Photos: Jon Stone Photos: Jon Stone

Catching up with You Me At Six

Posted: 25 March 2019

All photos credited to Jon Stone

Back at BBC Music Introducing Live, Marshall managed to grab a few minutes with Chris Miller and Max Helyer from You Me At Six, who had just recorded a live edition of Phil Taggart’s Slacker podcast. We talked about getting started in music, what's next for the band, and of course, amps. Here’s what they had to say.

You’ve been talking with Phil Taggart for his podcast about your career and the wider music industry. What advice would you give to those in the audience asking “how do we do it?”

Max: If you’re hungry and you really want to take music as seriously as we do, I’d say play as much as you can every day. I pick up my guitar every day, get behind my laptop and make music every day. Even when there’s days I don’t want to do it, I still do it. I was describing in the podcast that music is such an even playing field to make, anyone can make something from their bedroom and put it out online, but there’s certain people who are going 150% at it and they’re the ones that are going to succeed.

Did you get mobbed after the podcast recording?

M: We got a little bit mobbed after but it was really nice because people came to hear things they don’t normally hear, so about our journeys and what we’ve gone through. It was nice to talk. Some people only see the stage and us performing but they want to know the goss and what goes on behind closed doors.

Do you miss playing the smaller venues?

C: For us we are in the lucky position where we get to switch it up. We do really well in the UK and Europe and America, but we also travel to Japan and places like that where we do get to play the smaller venues. We get a taste of both worlds and I think its really good for bands to have that, it keeps you grounded and it’s a lot of fun and that comes across to the audience.

What about when someone comes up and asks for an autograph, are you used to that yet?

C: Not really to be honest. For us we are lucky enough to be in a well known band but we can freely walk around the streets and mostly go under the radar, but when someone does come up to you and taps you on the shoulder you suddenly remember and it’s a pretty cool experience.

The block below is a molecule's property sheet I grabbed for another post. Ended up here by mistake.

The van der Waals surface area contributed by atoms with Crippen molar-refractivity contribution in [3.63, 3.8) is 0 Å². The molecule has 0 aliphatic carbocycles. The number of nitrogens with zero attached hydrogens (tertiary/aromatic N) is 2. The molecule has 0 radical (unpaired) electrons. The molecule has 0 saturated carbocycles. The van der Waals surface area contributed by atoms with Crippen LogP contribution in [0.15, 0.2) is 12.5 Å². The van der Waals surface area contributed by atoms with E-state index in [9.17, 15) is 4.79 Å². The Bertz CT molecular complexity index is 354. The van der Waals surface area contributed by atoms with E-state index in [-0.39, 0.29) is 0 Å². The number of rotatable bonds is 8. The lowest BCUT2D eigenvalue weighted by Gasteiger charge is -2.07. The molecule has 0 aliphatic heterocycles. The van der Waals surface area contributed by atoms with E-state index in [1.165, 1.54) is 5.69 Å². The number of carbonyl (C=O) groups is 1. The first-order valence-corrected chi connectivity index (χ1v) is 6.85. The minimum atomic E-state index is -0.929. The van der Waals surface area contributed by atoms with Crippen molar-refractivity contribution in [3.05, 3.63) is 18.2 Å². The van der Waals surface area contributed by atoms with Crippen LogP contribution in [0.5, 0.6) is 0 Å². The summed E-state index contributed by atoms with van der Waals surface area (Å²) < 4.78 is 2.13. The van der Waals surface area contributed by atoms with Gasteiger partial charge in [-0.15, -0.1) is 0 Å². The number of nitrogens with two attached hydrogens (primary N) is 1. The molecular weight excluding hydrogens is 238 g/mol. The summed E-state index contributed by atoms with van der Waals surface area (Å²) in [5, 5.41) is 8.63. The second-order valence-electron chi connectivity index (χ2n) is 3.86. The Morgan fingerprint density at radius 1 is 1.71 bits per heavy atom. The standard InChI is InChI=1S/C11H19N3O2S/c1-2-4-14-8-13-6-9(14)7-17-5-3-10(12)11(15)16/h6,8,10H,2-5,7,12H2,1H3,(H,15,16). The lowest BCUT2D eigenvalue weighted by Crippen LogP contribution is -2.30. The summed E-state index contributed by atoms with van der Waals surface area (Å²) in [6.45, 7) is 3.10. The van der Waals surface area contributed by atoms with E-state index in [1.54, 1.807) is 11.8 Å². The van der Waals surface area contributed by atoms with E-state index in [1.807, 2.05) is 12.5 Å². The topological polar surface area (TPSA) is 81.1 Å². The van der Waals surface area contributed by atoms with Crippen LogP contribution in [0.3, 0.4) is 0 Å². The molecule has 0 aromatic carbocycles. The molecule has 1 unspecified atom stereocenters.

What does Marshall Amps mean to you?

M: It’s one of the starting foundations of playing guitar, you think people like Jimi Hendrix with a big Marshall stack and it’s iconic. It’s one of the most known guitar brands to this day still and I think they’ve led a lot of people into playing music loud!

C: To go back to the last question the first time I ever owned a stack, proper head and cab it was like ‘oh my god, this is it!’ and that’s Marshall in a nutshell isn’t it?

M: Well even getting in the Marshall studio and getting to try equipment out. For us when we were 17 or 18 and Marshall invited us along and it was like ‘oh my god we’re being invited to Marshall to play and try their amps?!’.

It’s madness because we come from an age of buying broken second-hand gear and trying to get it to work in the early days, then you have Marshall come along and say ‘welcome, come on in’. Marshall over the years have looked after Chris and myself very well. Sometimes we’ll stray away from Marshall but you always find yourself coming back. I always find myself going back to my Bluesbreaker at home and playing through that.

C: For me every session there’s always a JCM800.

M: And a JTM45! They are staple amps and you know what you’re going to get out of them. You think ‘what am I looking for then?’ and when you’ve figured that out you just go straight to Marshall.